Not Just a Fine Notion
Despite countless setbacks, researchers continue to struggle to reverse cancer’s devastating mortality rates. One promising approach involves the design of treatment plans that match each cancer patient’s genetic profile.
For Canada Research Chair Igor Jurisica, the notion of custom-fitting cancer treatment lies behind much of his research. Working at the nexus of computer science and biology, he develops and uses algorithms that will help make individualized treatments a reality by making sense of the deluge of information being gleaned from cancer-related experiments.
The abundance of data comes, in part, from investigating the involvement of the relevant genes and their protein products in the biological processes related to cancer. In order to analyze the multitude of parameters and their combinations, scientists devise complex experiments in which many steps can be carried out by computers and the myriad computational algorithms (sequences of machine instructions) used to process the information.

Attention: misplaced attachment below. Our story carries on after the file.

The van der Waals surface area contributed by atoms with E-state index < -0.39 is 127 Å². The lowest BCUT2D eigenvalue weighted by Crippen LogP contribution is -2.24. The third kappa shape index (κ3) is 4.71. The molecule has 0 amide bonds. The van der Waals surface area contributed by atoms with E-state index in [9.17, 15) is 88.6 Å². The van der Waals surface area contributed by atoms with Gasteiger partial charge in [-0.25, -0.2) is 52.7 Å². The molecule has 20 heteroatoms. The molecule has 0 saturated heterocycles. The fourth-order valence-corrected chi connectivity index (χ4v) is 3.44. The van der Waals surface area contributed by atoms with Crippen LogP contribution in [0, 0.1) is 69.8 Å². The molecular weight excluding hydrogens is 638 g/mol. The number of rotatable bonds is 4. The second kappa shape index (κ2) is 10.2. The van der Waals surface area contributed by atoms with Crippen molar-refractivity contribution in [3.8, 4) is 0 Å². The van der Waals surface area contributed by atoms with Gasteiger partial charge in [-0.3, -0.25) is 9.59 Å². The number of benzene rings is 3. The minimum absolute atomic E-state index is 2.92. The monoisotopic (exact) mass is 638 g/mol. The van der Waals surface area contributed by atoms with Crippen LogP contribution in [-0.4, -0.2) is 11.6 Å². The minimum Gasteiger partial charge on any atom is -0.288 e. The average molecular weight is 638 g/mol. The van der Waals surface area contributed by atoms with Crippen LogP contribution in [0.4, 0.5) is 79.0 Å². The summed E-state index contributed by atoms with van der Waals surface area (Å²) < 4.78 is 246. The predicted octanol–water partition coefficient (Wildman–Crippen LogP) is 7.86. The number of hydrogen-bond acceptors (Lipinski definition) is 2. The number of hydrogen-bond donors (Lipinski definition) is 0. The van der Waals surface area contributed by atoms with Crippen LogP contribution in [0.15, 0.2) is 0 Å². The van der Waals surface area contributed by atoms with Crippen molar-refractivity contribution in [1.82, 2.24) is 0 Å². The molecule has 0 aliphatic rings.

This is where Jurisica’s work in integrative computational biology comes in. By applying his computational algorithms to the results of these experiments, Jurisica is learning about cancer at the molecular level and integrating it with disease progression and outcome. The result? Invaluable insights into how tumours are generated, how treatments can be matched to a patient's genetic profile, and how scientists can read molecular signatures so as to detect cancer at a much earlier state, even before symptoms appear.
Jurisica's work is critically important, aimed at enabling health professionals to target a single patient with individualized treatment, an approach that is guaranteed to have greater success than treating all patients the same.